Take the construction industry, where women comprise just 14% of all employees. Startlingly, according to The New York Committee for Occupational Health & Safety (NYCOSH), female construction workers suffer higher rates of injuries like sprains, strains and nerve conditions, often with insufficient data explaining why. The same study also noted that hand tools like wrenches are typically too large for women’s hands to grip effectively.  

    Darcie Richards, a self-employed bricklayer and TikTok sensation, has openly shared her experience of having to make do with men’s clothing when she joined the construction industry two years ago. As a self-employed worker, Richards has purchased all of her own personal protective equipment (PPE), but other construction workers aren’t so lucky. In interviews with Construction News, female construction workers subjected to wearing oversized PPE report having found their garments being caught and snagged on things like steel reinforcement or scaffolding when walking on-site. If more women were in leadership roles, these issues would be addressed more effectively. 

    Charting the path forward 

    To pave the way for increased female representation in EHS&S, action is imperative. Promoting women to leadership roles within the EHS&S sector is crucial for several reasons. For starters, it ensures a diverse range of perspectives at decision-making tables, allowing for more comprehensive safety considerations, especially those affecting women workers.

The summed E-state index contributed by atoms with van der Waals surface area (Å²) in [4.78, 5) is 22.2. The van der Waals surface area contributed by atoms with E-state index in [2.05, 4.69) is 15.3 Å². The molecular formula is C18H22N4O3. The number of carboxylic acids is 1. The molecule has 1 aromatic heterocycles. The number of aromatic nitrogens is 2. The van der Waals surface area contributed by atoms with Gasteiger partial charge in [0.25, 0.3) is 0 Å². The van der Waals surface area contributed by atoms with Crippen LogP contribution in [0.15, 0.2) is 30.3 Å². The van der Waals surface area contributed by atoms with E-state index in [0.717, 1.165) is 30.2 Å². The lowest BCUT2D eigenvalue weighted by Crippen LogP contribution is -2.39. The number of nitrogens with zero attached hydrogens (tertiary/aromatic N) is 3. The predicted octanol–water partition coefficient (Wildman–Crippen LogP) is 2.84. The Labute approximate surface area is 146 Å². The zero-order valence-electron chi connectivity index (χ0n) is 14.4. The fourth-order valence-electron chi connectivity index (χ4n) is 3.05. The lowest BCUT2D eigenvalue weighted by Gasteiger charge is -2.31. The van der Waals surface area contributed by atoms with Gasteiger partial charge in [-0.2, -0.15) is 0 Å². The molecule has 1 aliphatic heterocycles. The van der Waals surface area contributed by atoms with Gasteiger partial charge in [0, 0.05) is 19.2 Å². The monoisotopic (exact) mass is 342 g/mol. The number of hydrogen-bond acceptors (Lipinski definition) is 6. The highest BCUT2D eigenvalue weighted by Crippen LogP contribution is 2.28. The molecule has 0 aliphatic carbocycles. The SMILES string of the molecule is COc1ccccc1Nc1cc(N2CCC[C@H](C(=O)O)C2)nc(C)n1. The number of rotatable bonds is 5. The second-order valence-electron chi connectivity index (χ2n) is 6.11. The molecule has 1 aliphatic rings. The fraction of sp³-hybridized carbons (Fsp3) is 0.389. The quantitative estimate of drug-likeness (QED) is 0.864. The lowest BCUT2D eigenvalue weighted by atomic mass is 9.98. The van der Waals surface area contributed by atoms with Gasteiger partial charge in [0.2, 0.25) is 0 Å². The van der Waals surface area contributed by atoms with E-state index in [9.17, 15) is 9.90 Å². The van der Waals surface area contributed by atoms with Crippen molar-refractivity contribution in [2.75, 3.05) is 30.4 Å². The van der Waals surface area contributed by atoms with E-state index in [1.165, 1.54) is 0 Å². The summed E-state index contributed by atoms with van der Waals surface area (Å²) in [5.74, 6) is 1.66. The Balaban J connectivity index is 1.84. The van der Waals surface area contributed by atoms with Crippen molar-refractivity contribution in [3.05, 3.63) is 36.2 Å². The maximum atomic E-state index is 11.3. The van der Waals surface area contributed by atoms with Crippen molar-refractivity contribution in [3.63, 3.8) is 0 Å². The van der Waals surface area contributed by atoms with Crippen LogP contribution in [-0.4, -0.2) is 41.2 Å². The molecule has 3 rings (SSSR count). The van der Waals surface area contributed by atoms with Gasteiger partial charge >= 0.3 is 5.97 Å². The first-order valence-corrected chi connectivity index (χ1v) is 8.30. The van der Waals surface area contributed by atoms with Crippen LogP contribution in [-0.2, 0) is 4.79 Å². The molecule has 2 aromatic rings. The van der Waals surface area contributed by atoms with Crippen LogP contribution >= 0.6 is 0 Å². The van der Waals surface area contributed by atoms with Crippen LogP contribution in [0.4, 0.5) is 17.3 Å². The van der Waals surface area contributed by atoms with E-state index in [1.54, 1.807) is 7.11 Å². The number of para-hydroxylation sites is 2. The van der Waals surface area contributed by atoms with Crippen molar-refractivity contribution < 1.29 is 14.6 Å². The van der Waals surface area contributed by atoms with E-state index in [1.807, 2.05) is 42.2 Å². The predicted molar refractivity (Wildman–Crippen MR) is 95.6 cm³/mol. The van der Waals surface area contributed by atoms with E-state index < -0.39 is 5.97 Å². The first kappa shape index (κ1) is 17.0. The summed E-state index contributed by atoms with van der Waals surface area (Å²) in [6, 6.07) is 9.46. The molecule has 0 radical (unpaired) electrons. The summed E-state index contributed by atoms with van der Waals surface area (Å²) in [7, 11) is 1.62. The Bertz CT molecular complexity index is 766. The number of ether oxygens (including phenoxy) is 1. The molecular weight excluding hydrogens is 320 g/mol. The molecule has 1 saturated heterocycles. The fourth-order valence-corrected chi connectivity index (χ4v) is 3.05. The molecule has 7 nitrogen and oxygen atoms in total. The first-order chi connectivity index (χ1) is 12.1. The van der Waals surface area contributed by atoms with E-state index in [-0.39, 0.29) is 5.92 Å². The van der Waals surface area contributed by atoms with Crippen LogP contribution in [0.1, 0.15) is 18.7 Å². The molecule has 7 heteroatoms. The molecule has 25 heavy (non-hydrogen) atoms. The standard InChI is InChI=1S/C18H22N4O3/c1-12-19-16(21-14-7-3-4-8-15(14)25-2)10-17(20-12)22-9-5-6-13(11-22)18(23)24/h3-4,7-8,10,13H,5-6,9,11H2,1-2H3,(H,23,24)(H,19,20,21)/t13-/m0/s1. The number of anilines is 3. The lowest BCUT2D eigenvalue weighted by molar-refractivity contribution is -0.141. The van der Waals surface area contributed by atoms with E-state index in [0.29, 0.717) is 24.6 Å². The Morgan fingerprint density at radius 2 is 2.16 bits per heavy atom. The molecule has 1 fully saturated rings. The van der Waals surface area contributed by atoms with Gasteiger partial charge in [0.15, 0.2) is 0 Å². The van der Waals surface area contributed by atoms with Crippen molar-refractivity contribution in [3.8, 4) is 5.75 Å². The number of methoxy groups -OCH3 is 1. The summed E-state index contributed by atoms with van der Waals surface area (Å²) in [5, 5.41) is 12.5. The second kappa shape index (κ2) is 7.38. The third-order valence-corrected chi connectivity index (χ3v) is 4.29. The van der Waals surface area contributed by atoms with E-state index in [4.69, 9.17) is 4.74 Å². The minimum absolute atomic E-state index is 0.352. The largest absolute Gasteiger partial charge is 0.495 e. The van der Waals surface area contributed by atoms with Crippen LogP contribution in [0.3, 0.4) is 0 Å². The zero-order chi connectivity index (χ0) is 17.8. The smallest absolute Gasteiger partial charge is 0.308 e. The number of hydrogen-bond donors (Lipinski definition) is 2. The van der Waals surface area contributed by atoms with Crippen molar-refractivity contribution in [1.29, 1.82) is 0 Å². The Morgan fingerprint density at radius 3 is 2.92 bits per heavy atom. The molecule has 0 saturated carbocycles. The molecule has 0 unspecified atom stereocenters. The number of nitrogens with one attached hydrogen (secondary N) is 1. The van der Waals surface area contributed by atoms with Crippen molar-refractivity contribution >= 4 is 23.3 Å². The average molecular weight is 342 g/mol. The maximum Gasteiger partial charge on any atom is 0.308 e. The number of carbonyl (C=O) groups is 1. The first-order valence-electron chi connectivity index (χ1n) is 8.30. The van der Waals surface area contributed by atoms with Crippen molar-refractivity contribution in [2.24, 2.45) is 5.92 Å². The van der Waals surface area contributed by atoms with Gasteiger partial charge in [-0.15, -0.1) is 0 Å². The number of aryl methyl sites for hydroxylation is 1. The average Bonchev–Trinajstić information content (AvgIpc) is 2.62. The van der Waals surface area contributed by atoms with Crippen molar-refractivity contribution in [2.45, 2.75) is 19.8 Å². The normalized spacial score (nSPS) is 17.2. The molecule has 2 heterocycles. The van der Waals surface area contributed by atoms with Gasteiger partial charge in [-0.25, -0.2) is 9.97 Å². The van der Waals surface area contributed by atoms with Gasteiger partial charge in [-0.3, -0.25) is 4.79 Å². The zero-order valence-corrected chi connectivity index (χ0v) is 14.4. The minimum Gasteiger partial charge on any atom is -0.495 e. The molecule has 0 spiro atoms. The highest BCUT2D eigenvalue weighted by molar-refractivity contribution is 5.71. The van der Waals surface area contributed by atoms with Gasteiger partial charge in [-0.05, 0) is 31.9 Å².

Secondly, it provides role models and mentors for aspiring female professionals, demonstrating that leadership in EHS&S is both attainable and desirable for women. 

    To actively cultivate women's leadership in EHS&S, organizations should implement mentorship programs. Pairing experienced female EHS&S professionals with those beginning or advancing in their careers fosters guidance, knowledge transfer and a supportive network. Furthermore, sponsorships advocate for and propel talented women into leadership roles, ensuring they have opportunities for career progression and involvement in critical safety matters.  

    STEM Initiatives: Inspiring the next generation

    Encouraging girls and young women to pursue STEM (Science, Technology, Engineering and Mathematics) education and careers that lead to EHS&S roles is pivotal for shaping the future of the industry. To achieve this, organizations can collaborate with schools, universities and community groups to create engaging educational programs and outreach initiatives. 

    These efforts should aim to expose girls to the exciting and diverse opportunities within EHS&S from an early age. By fostering a strong foundation in STEM and showcasing the achievements of women in EHS&S, we can empower the next generation to envision themselves as future leaders and professionals in the industry. 

    Diversity and Inclusion Policies: Building an inclusive work environment

    Diversity and Inclusion Policies: Building an inclusive work environment 

    Establishing and promoting diversity and inclusion policies is the key to creating a more representative EHS&S workforce. These policies should go beyond mere rhetoric and translate into tangible actions. Organizations should implement transparent hiring and promotion processes to remove systemic barriers that may hinder the advancement of women in EHS&S. 

    By taking proactive steps to tailor PPE, promote women into leadership roles, inspire the next generation through education and outreach and establish inclusive policies, the EHS&S industry can make significant strides toward achieving gender diversity and equity. These actions not only benefit women in the field but also enhance safety, innovation and overall excellence within the industry.